Bringing the back office home

With almost two thirds of the NHS dependent on NHS Shared Business Services (NHS SBS) to pay their employees, manage their finance and IT systems, or help them purchase goods and services, supporting NHS organisations on the frontline of the battle against COVID-19 has become more important than ever. Providing the essential non-clinical services that keep the NHS moving – whilst also enabling home-working for almost every UK employee – is an entirely unique challenge.

Just three weeks since the Prime Minister’s first of what are now daily televised briefings, the country has been reminded of just how important the NHS is. As doctors, nurses and other clinicians work tirelessly to provide world-class patient care, an army of NHS employees has also been working behind-the-scenes to support them.

Accountants, payroll clerks, procurement specialists and IT support staff. These are just some of the professionals working hard to keep the wheels turning for NHS providers and commissioners up and down the country.

And the 1,500 employees at NHS SBS are no exception.

While transitioning almost 100% of its UK workforce to home-working within less than two weeks, NHS SBS has continued to process weekly and monthly payrolls for almost 400,000 NHS employees at 90 different NHS organisations, with minimal interruption to its usual service.

This included thousands of new and returning members of NHS staff from retirement. In just one week, the NHS SBS team facilitated £1 million of urgent salary payments to these additional NHS workers.

Working from home, NHS SBS teams – in the last week alone – have sent out 25,000 purchase orders to NHS suppliers, ensuring goods and services continue to be delivered to the NHS organisations that need them.

In the same time, almost 88,000 invoices have been paid, including £642 million reaching organisations that are helping the NHS to provide services, and £250 million has been collected and receipted on behalf of NHS organisations, helping cash flow to enable the purchase of valuable equipment and additional staffing.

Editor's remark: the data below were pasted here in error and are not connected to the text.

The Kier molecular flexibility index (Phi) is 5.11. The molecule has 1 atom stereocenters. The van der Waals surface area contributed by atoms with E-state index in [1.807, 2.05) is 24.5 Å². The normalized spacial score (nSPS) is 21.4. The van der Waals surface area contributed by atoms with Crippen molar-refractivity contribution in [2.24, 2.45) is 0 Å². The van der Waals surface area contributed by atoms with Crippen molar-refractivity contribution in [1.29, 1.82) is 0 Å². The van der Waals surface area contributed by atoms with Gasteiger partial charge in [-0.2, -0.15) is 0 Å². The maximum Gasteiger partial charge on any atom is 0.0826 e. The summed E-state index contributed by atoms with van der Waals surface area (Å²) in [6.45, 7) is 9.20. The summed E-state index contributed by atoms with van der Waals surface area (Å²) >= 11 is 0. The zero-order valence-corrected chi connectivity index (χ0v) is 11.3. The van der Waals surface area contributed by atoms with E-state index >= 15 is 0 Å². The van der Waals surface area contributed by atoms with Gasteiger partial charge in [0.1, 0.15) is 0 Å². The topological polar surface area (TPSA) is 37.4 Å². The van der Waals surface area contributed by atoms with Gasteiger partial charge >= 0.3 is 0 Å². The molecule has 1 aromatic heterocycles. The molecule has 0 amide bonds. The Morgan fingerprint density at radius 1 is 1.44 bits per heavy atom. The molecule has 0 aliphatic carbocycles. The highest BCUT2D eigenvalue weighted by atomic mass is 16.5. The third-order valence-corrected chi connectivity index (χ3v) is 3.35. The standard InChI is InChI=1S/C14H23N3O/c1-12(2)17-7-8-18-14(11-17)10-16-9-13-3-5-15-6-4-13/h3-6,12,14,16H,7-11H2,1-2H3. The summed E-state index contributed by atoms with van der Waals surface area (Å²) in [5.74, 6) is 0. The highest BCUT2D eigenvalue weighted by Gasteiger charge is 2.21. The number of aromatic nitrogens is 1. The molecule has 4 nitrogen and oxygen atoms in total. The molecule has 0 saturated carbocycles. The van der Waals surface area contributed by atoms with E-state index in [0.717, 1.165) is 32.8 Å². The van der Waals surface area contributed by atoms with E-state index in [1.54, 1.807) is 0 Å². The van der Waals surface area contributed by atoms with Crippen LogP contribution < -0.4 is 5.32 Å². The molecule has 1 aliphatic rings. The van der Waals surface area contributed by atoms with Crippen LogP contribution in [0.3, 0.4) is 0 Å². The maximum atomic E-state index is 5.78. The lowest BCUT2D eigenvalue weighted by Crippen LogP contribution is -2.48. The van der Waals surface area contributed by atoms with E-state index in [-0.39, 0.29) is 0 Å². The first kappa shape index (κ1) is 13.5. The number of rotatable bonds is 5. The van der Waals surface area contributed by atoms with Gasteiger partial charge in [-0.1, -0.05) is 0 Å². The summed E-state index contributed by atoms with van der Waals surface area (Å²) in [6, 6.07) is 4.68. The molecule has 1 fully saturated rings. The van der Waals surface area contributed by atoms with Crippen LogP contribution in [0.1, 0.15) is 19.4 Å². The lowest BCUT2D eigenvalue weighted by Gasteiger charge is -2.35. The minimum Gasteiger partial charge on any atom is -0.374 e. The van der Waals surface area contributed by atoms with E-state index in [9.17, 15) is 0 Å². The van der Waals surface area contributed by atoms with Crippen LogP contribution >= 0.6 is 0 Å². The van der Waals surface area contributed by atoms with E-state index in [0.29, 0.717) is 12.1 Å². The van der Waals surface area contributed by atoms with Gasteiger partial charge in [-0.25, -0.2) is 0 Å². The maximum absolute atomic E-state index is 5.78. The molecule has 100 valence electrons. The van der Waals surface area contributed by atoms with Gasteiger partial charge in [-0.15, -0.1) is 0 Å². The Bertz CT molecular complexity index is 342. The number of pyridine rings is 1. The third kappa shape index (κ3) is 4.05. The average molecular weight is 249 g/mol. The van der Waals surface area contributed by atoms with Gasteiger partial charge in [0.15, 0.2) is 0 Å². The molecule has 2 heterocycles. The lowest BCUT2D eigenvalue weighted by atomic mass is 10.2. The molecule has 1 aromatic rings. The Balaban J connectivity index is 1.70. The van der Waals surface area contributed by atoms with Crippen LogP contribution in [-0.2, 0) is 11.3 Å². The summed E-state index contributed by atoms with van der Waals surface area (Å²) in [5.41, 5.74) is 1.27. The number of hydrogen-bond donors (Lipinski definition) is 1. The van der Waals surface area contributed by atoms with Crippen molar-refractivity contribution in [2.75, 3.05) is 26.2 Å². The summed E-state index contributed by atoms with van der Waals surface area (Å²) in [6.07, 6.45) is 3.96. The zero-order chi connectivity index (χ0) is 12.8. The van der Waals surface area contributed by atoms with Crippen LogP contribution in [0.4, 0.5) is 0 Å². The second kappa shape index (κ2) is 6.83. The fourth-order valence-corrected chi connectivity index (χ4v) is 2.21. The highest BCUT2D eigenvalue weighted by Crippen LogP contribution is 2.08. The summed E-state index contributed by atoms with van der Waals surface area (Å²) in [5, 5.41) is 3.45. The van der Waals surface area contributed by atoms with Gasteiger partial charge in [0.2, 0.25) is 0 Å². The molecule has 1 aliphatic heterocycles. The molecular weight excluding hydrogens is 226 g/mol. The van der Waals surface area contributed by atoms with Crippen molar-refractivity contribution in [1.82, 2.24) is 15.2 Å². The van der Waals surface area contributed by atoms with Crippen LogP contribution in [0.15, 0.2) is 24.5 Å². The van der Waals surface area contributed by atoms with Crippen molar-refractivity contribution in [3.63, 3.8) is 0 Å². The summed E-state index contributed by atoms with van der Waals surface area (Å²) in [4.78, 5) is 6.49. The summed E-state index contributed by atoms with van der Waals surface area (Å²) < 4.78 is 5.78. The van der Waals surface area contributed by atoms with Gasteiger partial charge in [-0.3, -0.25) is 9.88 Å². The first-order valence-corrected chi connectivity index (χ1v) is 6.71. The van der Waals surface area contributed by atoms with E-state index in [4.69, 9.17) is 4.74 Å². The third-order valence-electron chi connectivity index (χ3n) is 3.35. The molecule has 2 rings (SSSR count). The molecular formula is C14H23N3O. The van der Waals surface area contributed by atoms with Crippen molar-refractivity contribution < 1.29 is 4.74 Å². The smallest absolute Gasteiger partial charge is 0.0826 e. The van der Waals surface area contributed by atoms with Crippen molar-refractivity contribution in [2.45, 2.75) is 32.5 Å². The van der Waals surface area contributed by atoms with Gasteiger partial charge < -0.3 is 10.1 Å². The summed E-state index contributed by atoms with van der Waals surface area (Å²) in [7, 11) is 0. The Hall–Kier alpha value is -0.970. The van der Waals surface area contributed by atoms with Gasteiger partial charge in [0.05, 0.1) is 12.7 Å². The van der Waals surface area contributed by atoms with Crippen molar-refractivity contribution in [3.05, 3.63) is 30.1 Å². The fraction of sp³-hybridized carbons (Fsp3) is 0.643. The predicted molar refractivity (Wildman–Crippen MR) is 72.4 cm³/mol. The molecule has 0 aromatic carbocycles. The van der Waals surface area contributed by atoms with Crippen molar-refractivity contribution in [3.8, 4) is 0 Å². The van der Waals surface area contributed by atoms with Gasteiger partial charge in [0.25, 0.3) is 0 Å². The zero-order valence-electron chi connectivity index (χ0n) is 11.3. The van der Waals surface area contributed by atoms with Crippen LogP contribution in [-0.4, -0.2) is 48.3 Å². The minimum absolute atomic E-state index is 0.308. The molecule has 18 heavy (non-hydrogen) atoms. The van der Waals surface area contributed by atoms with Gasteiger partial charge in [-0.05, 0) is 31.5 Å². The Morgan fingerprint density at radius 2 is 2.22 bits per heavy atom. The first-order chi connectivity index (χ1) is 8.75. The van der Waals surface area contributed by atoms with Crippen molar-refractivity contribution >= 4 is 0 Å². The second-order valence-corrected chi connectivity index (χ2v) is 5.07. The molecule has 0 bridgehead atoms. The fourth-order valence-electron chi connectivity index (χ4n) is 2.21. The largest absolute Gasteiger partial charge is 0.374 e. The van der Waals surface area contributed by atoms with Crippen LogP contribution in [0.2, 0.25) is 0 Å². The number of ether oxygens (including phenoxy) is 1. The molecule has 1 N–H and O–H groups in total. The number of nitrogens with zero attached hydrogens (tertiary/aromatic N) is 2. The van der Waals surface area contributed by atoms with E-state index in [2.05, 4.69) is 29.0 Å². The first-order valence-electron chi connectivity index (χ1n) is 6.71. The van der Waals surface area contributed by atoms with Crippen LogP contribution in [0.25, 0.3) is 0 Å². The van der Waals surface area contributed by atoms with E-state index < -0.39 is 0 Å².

By facilitating a major change to NHS funding meanwhile, the team at NHS SBS has helped NHS England and NHS Improvement move a massive £20 billion around the NHS to where it is needed.

In the East of England, NHS SBS experts have worked with two NHS trusts to increase their remote working capability, up from an average of 400 employees a day to 1,500 NHS workers supported to work at home – with this number expected to rise again in the coming weeks.

And, after beginning the roll-out of The Edge4Health –a new cloud-based, consumer-style marketplace where NHS organisations can buy goods and services – earlier this year, NHS SBS has made the platform immediately available to around 60 additional NHS organisations.

It means that despite not being able to transact via the platform for now, these NHS trusts can use The Edge4Health as a shop window to around 500 suppliers to find available products they desperately need

David Morris, NHS SBS Managing Director said:

“Our top priority since the outbreak of COVID-19 has been to safeguard our own workforce, whilst ensuring that NHS employees are paid, orders are processed, NHS suppliers are paid, and that cash continues to move around the NHS.

“Maintaining the level of support the NHS needs, whilst enabling home-working on such a large scale, has required a monumental effort. By the 1 April, our IT team had ensured that an additional 750 NHS SBS employees were able to work from home safely and securely.

“What has really impressed me is the absolute commitment of our teams to help our NHS colleagues in whatever way we can. We are very much part of the NHS family and it’s clear just how much all of us want to support those working on the frontline.

“Whilst some of what we have classified as non-urgent activity has been affected, we’ve worked closely with NHS England and NHS Improvement to ensure that business-critical services remain in place – helping minimise disruption for hospitals and other NHS organisations at this critical time.”